What is Proposition 22?

What+is+Proposition+22%3F

Austin Distel (Uber & Lyft) & Griffin Wooldridge (DoorDash), Unsplash

By Sean Serrano, CONTRIBUTOR

“Yeah, I Uber everywhere” says MadeinTYO in his double platinum hit, Uber Everywhere, that he performed at Spring Mayhem 2017. But many app-based employers like Uber could be facing changes after the election on Nov 3.
Proposition 22 would classify app-based drivers as independent contractors, overturning a previous California Assembly Bill 5, or AB5, that was in favor of app-based transportation and delivery companies providing benefits that are covered by state employment laws. What could this mean for drivers that work for companies such as DoorDash and Instacart?
Labor groups have funded most of the opposition campaign which is fighting for basic employment rights for these drivers. These rights give drivers paid sick days, unemployment compensation after a no-fault job loss, and health care in addition to higher minimum wage.
Uber, Lyft, and Doordash, among other app-based employers, have spent over $180 million to push a yes vote on Prop 22. They are fighting to classify their drivers as independent contractors, using driver flexibility on when, where and how much to work as their selling point. The prop also is looking to add public safety protections as well as requiring companies to provide new benefits.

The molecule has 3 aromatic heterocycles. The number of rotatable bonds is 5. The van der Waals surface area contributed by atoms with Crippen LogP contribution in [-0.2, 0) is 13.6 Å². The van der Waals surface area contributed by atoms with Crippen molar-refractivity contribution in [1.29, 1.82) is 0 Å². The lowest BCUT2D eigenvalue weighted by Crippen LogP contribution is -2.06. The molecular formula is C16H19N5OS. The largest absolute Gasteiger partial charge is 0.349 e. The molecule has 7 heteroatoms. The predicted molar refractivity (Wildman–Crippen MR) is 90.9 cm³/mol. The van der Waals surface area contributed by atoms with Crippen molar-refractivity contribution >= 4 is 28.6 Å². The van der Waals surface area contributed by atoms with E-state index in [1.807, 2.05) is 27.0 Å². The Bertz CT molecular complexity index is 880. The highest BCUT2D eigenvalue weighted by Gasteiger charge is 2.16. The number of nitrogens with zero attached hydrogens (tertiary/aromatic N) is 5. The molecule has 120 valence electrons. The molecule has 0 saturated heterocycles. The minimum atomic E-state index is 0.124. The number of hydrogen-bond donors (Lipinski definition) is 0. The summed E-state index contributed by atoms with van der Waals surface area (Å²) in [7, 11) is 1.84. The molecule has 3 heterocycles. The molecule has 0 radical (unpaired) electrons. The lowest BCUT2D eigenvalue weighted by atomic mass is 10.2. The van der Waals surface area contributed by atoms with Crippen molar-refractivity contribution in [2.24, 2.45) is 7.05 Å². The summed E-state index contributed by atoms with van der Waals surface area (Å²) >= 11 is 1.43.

Flexibility is the anchor for why drivers have chosen to drive for these apps. Joshua Ramones, a driver of DoorDash for almost three years and a student of San Jose State, was enticed by this business model.
“I get to work on my own time,” he explained. “The peak hours, which add a few dollars to each delivery, offer a lot of money.”
Those in favor of Prop 22 do not want to lose ‘being their own boss’, and feel that this decision lies upon which side will allow this flexibility to remain. Ayonna Andrews, a long time Lyft and DoorDash driver, is also for Prop 22 but still has concerns.
“I feel like there should be a compromise that allows drivers to have these benefits while still maintaining the originality of why drivers started driving Lyft and Doordash,” Andrews said.
The compromise lies within the company. AB5 does not mandate fixed schedules, it only makes it much more expensive for these companies to have employees rather than independent contractors. For this reason, these apps have fought to put Prop 22 on the ballot and have even threatened to leave the state. It is now up for Californians to decide on the status of these drivers.
Sources
Ayonna Andrews (510) 695-9517
Joshua Ramones (916) 396-1219